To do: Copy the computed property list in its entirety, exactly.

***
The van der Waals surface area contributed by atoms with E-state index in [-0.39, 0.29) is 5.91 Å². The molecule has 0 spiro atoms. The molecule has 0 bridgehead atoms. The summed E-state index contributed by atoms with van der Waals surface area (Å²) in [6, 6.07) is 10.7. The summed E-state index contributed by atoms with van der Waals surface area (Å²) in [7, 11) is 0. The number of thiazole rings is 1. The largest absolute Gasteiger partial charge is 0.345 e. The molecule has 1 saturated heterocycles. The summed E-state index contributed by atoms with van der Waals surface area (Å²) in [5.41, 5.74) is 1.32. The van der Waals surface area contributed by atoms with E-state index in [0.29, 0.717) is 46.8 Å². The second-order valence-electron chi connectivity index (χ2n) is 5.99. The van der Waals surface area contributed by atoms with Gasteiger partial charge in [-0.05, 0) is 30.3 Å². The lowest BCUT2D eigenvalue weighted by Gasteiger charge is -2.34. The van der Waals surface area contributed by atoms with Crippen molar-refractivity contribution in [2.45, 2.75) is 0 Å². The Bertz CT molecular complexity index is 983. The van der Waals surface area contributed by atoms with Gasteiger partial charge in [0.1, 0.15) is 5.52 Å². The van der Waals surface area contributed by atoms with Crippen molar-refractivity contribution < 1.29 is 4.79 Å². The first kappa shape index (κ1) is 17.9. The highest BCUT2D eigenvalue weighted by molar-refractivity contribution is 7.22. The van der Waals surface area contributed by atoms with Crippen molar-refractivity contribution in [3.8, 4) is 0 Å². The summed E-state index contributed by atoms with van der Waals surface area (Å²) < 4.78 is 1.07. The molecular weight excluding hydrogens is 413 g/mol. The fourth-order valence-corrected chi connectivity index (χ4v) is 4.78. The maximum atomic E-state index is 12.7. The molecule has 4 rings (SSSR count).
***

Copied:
The van der Waals surface area contributed by atoms with E-state index in [-0.39, 0.29) is 5.91 Å². The molecule has 0 spiro atoms. The molecule has 0 bridgehead atoms. The summed E-state index contributed by atoms with van der Waals surface area (Å²) in [6, 6.07) is 10.7. The summed E-state index contributed by atoms with van der Waals surface area (Å²) in [7, 11) is 0. The number of thiazole rings is 1. The largest absolute Gasteiger partial charge is 0.345 e. The molecule has 1 saturated heterocycles. The summed E-state index contributed by atoms with van der Waals surface area (Å²) in [5.41, 5.74) is 1.32. The van der Waals surface area contributed by atoms with E-state index in [0.29, 0.717) is 46.8 Å². The second-order valence-electron chi connectivity index (χ2n) is 5.99. The van der Waals surface area contributed by atoms with Gasteiger partial charge in [-0.05, 0) is 30.3 Å². The lowest BCUT2D eigenvalue weighted by Gasteiger charge is -2.34. The van der Waals surface area contributed by atoms with Crippen molar-refractivity contribution in [2.45, 2.75) is 0 Å². The Bertz CT molecular complexity index is 983. The van der Waals surface area contributed by atoms with Gasteiger partial charge in [0.1, 0.15) is 5.52 Å². The van der Waals surface area contributed by atoms with Crippen molar-refractivity contribution < 1.29 is 4.79 Å². The first kappa shape index (κ1) is 17.9. The highest BCUT2D eigenvalue weighted by molar-refractivity contribution is 7.22. The van der Waals surface area contributed by atoms with Crippen molar-refractivity contribution in [3.8, 4) is 0 Å². The summed E-state index contributed by atoms with van der Waals surface area (Å²) < 4.78 is 1.07. The molecular weight excluding hydrogens is 413 g/mol. The fourth-order valence-corrected chi connectivity index (χ4v) is 4.78. The maximum atomic E-state index is 12.7. The molecule has 4 rings (SSSR count).